The US will put 8 more Chinese companies including dronemaker DJI on an investment blacklist, report says
- Dronemaker DJI and 7 other
Chinese companieswill be added to a US investmentblacklist Thursday, the Financial Times reported.
- They are being blacklisted for alleged involvement in the surveillance of the Uyghur Muslim minority, the Wednesday report said.
The US is adding eight Chinese companies to its investment blocklist over their alleged involvement in the surveillance of
Drone maker DJI is one of the names joining the US Treasury's "Chinese military-industrial complex companies" list on Thursday, the FT report said, citing two people briefed on the matter.
The move bars US investors from taking a financial stake in the eight companies, like for the other 60 names already.
President Joe Biden's administration has criticized Beijing over human rights issues often, as it tackles
Since 2014, activists and researchers have accused China of widespread abuse of the Uyghur people, a Turkic Muslim minority ethnic group, Insider's Áine Cain reported.
Beijing has been accused of implementing tactics like mass government surveillance, carrying out forced sterilization, and re-education camps, in a campaign described as "ethnic cleansing." The Chinese government has denied these accusations.
SenseTime said this week it would postpone its $767 million initial public offering in Hong Kong, after reports the Chinese artificial intelligence company was being put on the US investment blacklist. DJI and SenseTime didn't respond to Insider's request for comment.
Megvii, a facial-recognition startup, and Dawning Information Industry, a provider of supercomputer-based cloud-computing services in Xinjian, are among those joining the list.
Other additions are facial-recognition provider CloudWalk Technology; cybersecurity group Xiamen Meiya Pico; AI developer Yitu Technology; cloud-computing provider Leon Technology; and cloud-based surveillance system maker NetPosa Technologies.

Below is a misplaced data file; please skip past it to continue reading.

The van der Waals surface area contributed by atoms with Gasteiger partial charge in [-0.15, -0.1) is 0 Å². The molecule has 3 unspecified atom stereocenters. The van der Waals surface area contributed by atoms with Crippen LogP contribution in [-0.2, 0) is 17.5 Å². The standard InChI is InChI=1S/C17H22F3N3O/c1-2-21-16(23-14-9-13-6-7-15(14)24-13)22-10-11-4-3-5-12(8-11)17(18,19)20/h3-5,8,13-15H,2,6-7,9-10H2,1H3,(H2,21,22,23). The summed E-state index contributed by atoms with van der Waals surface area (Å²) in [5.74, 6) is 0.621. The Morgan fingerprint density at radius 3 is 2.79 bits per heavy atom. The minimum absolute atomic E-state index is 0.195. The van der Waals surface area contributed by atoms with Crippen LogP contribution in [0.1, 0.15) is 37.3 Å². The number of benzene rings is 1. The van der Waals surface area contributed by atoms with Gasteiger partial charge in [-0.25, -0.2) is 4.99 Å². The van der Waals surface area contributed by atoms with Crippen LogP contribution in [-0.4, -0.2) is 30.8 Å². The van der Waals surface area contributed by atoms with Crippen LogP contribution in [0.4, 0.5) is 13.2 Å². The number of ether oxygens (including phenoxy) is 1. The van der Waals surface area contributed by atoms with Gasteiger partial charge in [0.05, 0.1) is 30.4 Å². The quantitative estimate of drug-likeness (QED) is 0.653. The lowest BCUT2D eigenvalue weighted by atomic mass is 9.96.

Megvii and DJI are not publicly-listed. Dawning trades in Shanghai, while Leon, NetPosa, and Meiya Pico are listed in Shenzhen.
The US Commerce Department is also set to place more than two dozen Chinese companies, including some biotech names, on its "entity list," the FT said, citing people familiar with the pending action. Exports by US companies to those named is restricted.
The Hang Seng Healthcare Index, which tracks Hong Kong-listed healthcare businesses, tumbled 7% at Wednesday's market close.
Separately on Thursday, the Biden administration will review hardening its rules on US companies selling tech to Chinese chipmaker SMIC. Trump's administration placed SMIC in the entity list last year, but a flaw made it possible for some companies to exploit a provision under that decision.
Read More: Behavioral investing expert Phil Toews says the odds of a sell-off are growing, and the Federal Reserve won't rescue the stock market when it happens. Here's how he says investors should get ready.
- Bahamas, Taiwan, Malta & more: Here are 10 countries offering digital nomad visa
- Maruti Suzuki cars will get costlier from January 2023
- Paytm’s optimistic growth projections boost sentiments, shares climb nearly 8%
- India stands like oasis in era of uncertainty amid global inflation, says SBI Research
- Personal loans fintech platform KreditBee raises $80 million in Series-D investment round